Wall Street could be in for another rocky ride Wednesday as traders continue to eye China and await indications on the timing of a rate hike from Friday's jobs report.
"I think given the direction of the global (markets) and given the lack of clear commitment on part of the Fed (holding off) there's a significant possibility that we retest the lows of last week," said Krishna Memani, chief investment officer at Oppenheimer Funds.
The (VIX), widely considered the best gauge of fear in the market, crept higher Tuesday to above 31.
Read More Tuesday's market statistics roundup
The Dow Jones industrial average and S&P 500 both plunged nearly 3 percent Tuesday for their worst first trading day of September in 13 years. The lost 2.94 percent to join all the major U.S. averages in correction territory. The S&P closed down 2.96 percent at 1,913.85, dragged down by energy.
Analysts attributed some of the declines Tuesday to a sharp reversal in oil prices.
WTI crude oil snapped a strong three-day rally to settle down 7.7 percent at $45.41 a barrel. Crude extended losses in after-hours trade after a larger-than-expected increase in inventories reported by the American Petroleum Institute.
Traders will carefully watch weekly crude inventories from the U.S. Energy Information Administration out at 10:30 a.m., ET, Wednesday.
"Oil is a factor but the current machinations in the market are technical in that market itself than economic," Memani said.
"For now I'm singularly focused on the jobs report," he said.
The ADP private sector employment report is scheduled to come out at 8:15 a.m. ET. The data are often viewed as an indicator on the nonfarm payrolls due Friday.
China will also be watched carefully. Global markets declined Tuesday after signs of weakness in the Chinese services industry increased fears that the sector would not be able to offset the greater slowdown in manufacturing.
Both the official and Caixin/Markit manufacturing PMI came in below the expansion/contraction line of 50 for August.
"It's decelerating faster than what was anticipated," said Clem Miller, investment analyst at Wilmington Trust Investment Advisors. But with a reading just below 50, China's economy is "far, far from the whole hard landing."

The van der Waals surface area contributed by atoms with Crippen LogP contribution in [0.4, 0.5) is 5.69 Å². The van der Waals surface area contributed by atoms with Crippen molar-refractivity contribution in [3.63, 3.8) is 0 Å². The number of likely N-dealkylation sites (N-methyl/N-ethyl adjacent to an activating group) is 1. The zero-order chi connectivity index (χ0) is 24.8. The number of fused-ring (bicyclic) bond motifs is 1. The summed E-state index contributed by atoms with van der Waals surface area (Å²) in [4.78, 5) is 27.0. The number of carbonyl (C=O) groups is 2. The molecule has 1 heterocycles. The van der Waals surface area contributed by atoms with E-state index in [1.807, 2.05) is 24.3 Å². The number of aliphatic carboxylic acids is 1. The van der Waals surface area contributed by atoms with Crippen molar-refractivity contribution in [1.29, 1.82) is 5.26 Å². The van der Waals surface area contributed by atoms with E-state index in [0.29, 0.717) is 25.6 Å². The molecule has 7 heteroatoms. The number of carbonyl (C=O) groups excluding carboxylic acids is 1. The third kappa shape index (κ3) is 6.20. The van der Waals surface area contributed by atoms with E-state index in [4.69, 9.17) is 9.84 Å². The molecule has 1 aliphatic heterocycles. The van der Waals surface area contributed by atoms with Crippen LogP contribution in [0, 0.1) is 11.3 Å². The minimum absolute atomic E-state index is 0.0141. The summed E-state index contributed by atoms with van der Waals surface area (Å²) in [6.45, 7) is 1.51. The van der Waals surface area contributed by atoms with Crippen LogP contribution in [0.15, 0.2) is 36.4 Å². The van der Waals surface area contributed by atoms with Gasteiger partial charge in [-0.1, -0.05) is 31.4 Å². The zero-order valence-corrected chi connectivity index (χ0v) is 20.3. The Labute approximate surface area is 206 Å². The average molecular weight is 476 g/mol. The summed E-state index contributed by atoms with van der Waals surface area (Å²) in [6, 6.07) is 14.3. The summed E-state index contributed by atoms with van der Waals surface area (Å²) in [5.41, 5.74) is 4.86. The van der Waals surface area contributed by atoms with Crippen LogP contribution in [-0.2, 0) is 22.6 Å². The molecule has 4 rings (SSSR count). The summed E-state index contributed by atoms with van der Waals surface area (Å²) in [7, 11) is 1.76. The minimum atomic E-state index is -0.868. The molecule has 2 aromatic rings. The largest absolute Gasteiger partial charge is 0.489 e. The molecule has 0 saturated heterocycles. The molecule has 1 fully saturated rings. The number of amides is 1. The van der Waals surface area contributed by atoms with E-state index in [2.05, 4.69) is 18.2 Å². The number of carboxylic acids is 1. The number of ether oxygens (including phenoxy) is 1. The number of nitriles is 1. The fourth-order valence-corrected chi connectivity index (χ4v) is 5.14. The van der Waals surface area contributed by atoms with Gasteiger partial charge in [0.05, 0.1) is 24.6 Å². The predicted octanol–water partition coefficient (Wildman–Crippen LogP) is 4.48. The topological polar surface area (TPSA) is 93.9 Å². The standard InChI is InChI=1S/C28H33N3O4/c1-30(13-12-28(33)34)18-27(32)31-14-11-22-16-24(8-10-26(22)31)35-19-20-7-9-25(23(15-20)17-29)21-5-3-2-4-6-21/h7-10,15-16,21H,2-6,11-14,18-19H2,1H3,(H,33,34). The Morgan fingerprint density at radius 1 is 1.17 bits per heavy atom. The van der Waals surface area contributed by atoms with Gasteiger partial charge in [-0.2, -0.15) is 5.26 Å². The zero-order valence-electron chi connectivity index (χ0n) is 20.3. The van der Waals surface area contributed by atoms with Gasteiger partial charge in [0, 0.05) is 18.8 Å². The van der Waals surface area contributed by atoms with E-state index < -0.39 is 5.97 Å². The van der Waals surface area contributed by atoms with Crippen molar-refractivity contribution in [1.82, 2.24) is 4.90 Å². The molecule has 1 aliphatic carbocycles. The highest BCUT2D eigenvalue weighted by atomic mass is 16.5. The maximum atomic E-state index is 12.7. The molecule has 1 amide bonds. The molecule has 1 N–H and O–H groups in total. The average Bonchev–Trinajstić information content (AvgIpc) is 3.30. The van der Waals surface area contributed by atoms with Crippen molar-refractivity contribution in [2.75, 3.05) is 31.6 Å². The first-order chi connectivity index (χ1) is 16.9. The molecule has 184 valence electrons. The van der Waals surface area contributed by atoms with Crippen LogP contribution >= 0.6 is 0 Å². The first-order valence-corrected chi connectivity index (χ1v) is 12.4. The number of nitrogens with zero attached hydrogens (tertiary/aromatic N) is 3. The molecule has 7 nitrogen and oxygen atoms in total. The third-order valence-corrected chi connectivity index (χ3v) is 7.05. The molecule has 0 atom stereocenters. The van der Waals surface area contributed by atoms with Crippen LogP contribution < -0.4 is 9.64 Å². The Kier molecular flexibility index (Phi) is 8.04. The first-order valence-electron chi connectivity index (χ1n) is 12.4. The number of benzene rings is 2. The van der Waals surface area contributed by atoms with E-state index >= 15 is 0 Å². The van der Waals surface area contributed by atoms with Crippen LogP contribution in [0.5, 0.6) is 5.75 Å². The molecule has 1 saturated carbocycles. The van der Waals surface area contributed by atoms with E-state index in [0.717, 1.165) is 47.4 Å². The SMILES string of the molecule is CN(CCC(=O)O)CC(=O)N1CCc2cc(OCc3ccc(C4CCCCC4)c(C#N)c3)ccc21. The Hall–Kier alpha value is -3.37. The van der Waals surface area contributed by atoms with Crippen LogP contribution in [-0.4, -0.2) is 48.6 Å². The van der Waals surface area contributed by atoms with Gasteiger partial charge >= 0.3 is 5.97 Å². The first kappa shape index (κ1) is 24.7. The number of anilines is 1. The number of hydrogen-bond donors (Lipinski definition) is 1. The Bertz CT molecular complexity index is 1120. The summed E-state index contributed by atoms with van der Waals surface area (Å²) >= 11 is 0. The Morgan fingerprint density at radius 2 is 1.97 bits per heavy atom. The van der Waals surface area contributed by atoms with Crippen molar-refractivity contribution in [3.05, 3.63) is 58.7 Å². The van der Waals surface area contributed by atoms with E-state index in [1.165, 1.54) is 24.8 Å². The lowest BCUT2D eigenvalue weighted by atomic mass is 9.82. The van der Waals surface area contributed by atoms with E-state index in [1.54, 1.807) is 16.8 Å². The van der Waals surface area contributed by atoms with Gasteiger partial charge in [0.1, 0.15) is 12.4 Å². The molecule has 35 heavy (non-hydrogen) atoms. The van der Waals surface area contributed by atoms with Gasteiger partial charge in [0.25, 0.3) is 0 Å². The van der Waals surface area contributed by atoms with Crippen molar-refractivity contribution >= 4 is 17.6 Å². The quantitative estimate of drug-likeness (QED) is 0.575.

For many analysts, however, the timing of a rate hike by the Federal Reserve is the key factor for U.S. stocks.
The Fed's Beige Book on regional economic activity is scheduled for release at 2 p.m. ET Wednesday. Other data expected include productivity and costs at 8:30 a.m. and factory orders at 10 a.m.
"If we hadn't seen this action in China the Fed would have September" intact as the liftoff date, said Ryan Larson, head of equity trading at RBC Global Asset Management (U.S.).
He is also watching Thursday's European Central Bank meeting for comments from President Mario Draghi on the China impact on the regional economy.
"The problem with that is in the U.S. we're leading up to a holiday weekend," Larson said. "Certainly fewer and fewer participants as the week moves on."
According to the Stock Trader's Almanac, "From 1950 through 1977 the three days before Labor Day pushed the DJIA higher in 25 of 28 years. Bullishness has since shifted to favor the two days after the holiday as opposed to the days before. DJIA has gained in 14 of the last 21 Tuesdays and 16 of the last 21 Wednesdays following Labor Day."
To be sure, many analysts expect the turbulent swings to indicate more of a bottoming process than a renewed decline. As of Tuesday's close, the Dow and S&P were 2.5 percent above the closing low hit during the selloff last week.
"We had a very violent week last week," said David Kelly, chief global strategist at JPMorgan Asset Management. "As many people pulled out it's very typical for markets to experience aftershocks."
"We've seen what the limits on oil are. We've got a certain amount of stability in European (markets). I don't see a lot of reason for a big selloff right now," Kelly said.